Erik Demaine and Martin Demaine, Green Balance, 2011, Mi-Teintes watercolor paper, Smithsonian American Art Museum, Gift of the artists in honor of the 40th anniversary of the Renwick Gallery
NEA: What sparked your love for material culture in the first place? What caused you to want to really study objects in that way?
BELL: The thing that is important to remember is that all things really tell you about is people. It doesn’t always come across that way in other fields. I know [art] dealers and auctioneers that are interested in things as things, but what really makes material culture important is the sociological aspect and the way of understanding the experience of life, how people express themselves or what they reveal through the things they make, use, buy, or sell.
NEA: Can you tell us where the idea for the 40 under 40: Craft Futures exhibition came from?
BELL: The Renwick Gallery opened in 1972, as the Smithsonian’s branch for craft and decorative arts. Our 40-year anniversary was approaching, and we were trying to decide how we would promote this milestone. So much has developed within craft over the last 10 or 12 years, and I was aware of some artists that were very engaging. They were younger artists doing much more edgy work and things that were different from what I’ve seen before. I thought, “I wonder what it would be to try to put all this together, I wonder if I can even find that many people?” I only knew a handful of younger artists and I didn’t know if they were under 40. However, I thought perhaps we should talk about our future, where we may be headed as a museum, and where this conversation may be going [as an] introduction into what the next 40 years at the Renwick might look like.
NEA: Can talk about how you found all 40 artists that are exhibiting in the show?
BELL: It was quite a process; I think we spent about six months searching. We talked to colleagues across the country and, in fact, internationally. I talked to other curators, professors, galleries, collectors, artists, and I would always ask them the same questions: Whose work really wows you? Who are the best students you have had in the last ten years? What’s out there, on the ground? At the same time, we were doing extensive Internet research. I think we are at a point where if you really want to find what’s out there you can find a lot of it online. I don’t think that would have been possible even ten years ago, but now everybody who is working as an artist has their own website. We found a lot of these people through months of surfing [the Internet] and stumbled upon quite a bit of work I don’t think we would have found any other way. I think we looked at about 2000 people over those six months.
Then the trick was to narrow it down. It was not as hard as it may sound from the numbers because we found some things just didn’t fit and some things were, frankly, better than others. One of the curator’s tasks is selecting but there is also excluding—that was the real trick of the job. I was looking at this vast research and figuring out how to have a meaningful conversation about where craft is in America. How do we make that conversation valid and relevant to people through the work of only a fraction of these artists? How does selecting their work really show the strength of the field and also its variety? People ask me how to describe that [process] all the time and it’s hard to do. Part of it is just using your gut. How does this person do this better than this other person? It’s a question of figuring out what you want to say and understanding how the selected works say it.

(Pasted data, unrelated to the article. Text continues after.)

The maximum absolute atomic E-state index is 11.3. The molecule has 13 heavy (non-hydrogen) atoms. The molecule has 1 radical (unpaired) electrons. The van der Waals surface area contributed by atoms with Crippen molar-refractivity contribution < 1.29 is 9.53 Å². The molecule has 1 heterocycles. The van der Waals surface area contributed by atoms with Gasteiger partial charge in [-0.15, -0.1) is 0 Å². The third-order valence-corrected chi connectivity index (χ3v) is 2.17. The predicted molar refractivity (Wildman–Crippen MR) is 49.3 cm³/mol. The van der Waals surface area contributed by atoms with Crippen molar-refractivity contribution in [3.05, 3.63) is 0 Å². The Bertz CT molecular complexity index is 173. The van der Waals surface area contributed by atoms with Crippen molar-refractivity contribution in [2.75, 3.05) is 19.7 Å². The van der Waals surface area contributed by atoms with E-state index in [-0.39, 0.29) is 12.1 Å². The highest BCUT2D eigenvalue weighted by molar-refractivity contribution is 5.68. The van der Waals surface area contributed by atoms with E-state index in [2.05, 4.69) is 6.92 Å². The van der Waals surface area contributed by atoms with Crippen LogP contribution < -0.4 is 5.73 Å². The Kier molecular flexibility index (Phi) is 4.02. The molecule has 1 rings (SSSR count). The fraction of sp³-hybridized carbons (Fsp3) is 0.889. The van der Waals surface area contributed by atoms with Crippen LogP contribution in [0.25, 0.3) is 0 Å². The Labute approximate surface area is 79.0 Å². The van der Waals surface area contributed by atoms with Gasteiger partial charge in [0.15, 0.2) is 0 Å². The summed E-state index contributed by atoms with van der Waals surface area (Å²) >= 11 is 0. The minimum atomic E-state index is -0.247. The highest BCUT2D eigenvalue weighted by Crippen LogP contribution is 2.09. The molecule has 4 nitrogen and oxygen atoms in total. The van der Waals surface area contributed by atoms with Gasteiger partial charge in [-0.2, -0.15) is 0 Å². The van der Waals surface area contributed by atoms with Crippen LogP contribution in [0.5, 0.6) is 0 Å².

Christy Oates, Crane Chair, 2009, laser-cut and engraved plywood, maple veneer, bungee cord, acrylic paint, wood dyes, Smithsonian American Art Museum, Gift of Miriam and Leon Ellsworth in honor of the 40th Anniversary of the Renwick Gallery
NEA: When you were putting together the show did you notice any kind of common thread?
BELL: The basic unifying theme is these [artists] are all people. I’ve had a lot of people ask why objects are included in the show and say what we are exhibiting isn’t really craft. This includes the exhibiting artists themselves. The artists do not often use the terminology we use. They don’t necessarily use “craft” as a descriptor because, frankly, a lot of people think it is derogatory. What pulls them together is they share a common philosophy for how to treat materials, how to make something. These are all people regardless of whether or not they can say they are contemporary artists or performance artists or fashion [designers], mathematicians, industrial designers, and so on. They are all approaching the making of things with a very sensitive hand. They are very interested in the process by which things come into being. They believe if we spend more time actually engaging with the process and do this on a more personal level, there will be a value that comes out of it. That is not necessarily the default setting of our culture. The default setting is towards ease—ease of use, ease of obtaining things and obtaining things cheaply. The fact of it is that if you go throughout your world and you look at the things around you, they are gathered with an incredible expense and resource to make your life easier as cheaply as possible. These artists do not necessarily consider things within that same light. They feel value lays elsewhere and so regardless of how they define their own works, they are working within a roughly similar framework.